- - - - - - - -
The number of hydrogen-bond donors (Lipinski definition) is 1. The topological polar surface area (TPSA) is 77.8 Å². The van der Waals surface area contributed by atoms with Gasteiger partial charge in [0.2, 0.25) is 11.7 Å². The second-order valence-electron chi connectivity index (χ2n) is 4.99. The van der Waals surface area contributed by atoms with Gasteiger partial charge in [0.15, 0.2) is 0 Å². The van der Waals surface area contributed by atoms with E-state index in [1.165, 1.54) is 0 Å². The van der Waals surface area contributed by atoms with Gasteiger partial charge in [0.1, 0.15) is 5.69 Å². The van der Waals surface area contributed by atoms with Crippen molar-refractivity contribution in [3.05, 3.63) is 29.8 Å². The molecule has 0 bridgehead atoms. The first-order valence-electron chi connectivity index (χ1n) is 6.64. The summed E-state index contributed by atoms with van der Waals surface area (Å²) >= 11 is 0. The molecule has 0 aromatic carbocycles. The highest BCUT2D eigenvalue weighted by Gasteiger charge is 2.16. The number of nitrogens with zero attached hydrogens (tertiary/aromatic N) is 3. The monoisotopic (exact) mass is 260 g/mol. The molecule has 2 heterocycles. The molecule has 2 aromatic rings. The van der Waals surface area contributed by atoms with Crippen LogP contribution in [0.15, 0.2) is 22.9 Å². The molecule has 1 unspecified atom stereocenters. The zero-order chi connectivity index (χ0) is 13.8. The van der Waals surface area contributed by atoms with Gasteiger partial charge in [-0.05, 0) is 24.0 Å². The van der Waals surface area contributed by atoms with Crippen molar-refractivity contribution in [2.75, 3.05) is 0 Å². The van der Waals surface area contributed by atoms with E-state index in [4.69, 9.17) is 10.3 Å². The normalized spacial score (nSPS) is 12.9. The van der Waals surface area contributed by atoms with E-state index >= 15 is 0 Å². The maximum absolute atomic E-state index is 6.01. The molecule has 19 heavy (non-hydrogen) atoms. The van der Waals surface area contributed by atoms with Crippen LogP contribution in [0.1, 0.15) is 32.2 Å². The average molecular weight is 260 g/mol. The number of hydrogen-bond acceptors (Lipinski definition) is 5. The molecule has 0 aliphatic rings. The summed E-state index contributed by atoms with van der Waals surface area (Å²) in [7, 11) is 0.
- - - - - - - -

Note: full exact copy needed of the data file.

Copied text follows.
The number of hydrogen-bond donors (Lipinski definition) is 1. The topological polar surface area (TPSA) is 77.8 Å². The van der Waals surface area contributed by atoms with Gasteiger partial charge in [0.2, 0.25) is 11.7 Å². The second-order valence-electron chi connectivity index (χ2n) is 4.99. The van der Waals surface area contributed by atoms with Gasteiger partial charge in [0.15, 0.2) is 0 Å². The van der Waals surface area contributed by atoms with E-state index in [1.165, 1.54) is 0 Å². The van der Waals surface area contributed by atoms with Gasteiger partial charge in [0.1, 0.15) is 5.69 Å². The van der Waals surface area contributed by atoms with Crippen molar-refractivity contribution in [3.05, 3.63) is 29.8 Å². The molecule has 0 bridgehead atoms. The first-order valence-electron chi connectivity index (χ1n) is 6.64. The summed E-state index contributed by atoms with van der Waals surface area (Å²) >= 11 is 0. The molecule has 0 aromatic carbocycles. The highest BCUT2D eigenvalue weighted by Gasteiger charge is 2.16. The number of nitrogens with zero attached hydrogens (tertiary/aromatic N) is 3. The monoisotopic (exact) mass is 260 g/mol. The molecule has 2 heterocycles. The molecule has 2 aromatic rings. The van der Waals surface area contributed by atoms with Crippen LogP contribution in [0.15, 0.2) is 22.9 Å². The molecule has 1 unspecified atom stereocenters. The zero-order chi connectivity index (χ0) is 13.8. The van der Waals surface area contributed by atoms with Gasteiger partial charge in [-0.05, 0) is 24.0 Å². The van der Waals surface area contributed by atoms with Crippen molar-refractivity contribution in [2.75, 3.05) is 0 Å². The van der Waals surface area contributed by atoms with E-state index in [4.69, 9.17) is 10.3 Å². The normalized spacial score (nSPS) is 12.9. The van der Waals surface area contributed by atoms with E-state index >= 15 is 0 Å². The maximum absolute atomic E-state index is 6.01. The molecule has 19 heavy (non-hydrogen) atoms. The van der Waals surface area contributed by atoms with Crippen LogP contribution in [0.1, 0.15) is 32.2 Å². The average molecular weight is 260 g/mol. The number of hydrogen-bond acceptors (Lipinski definition) is 5. The molecule has 0 aliphatic rings. The summed E-state index contributed by atoms with van der Waals surface area (Å²) in [7, 11) is 0.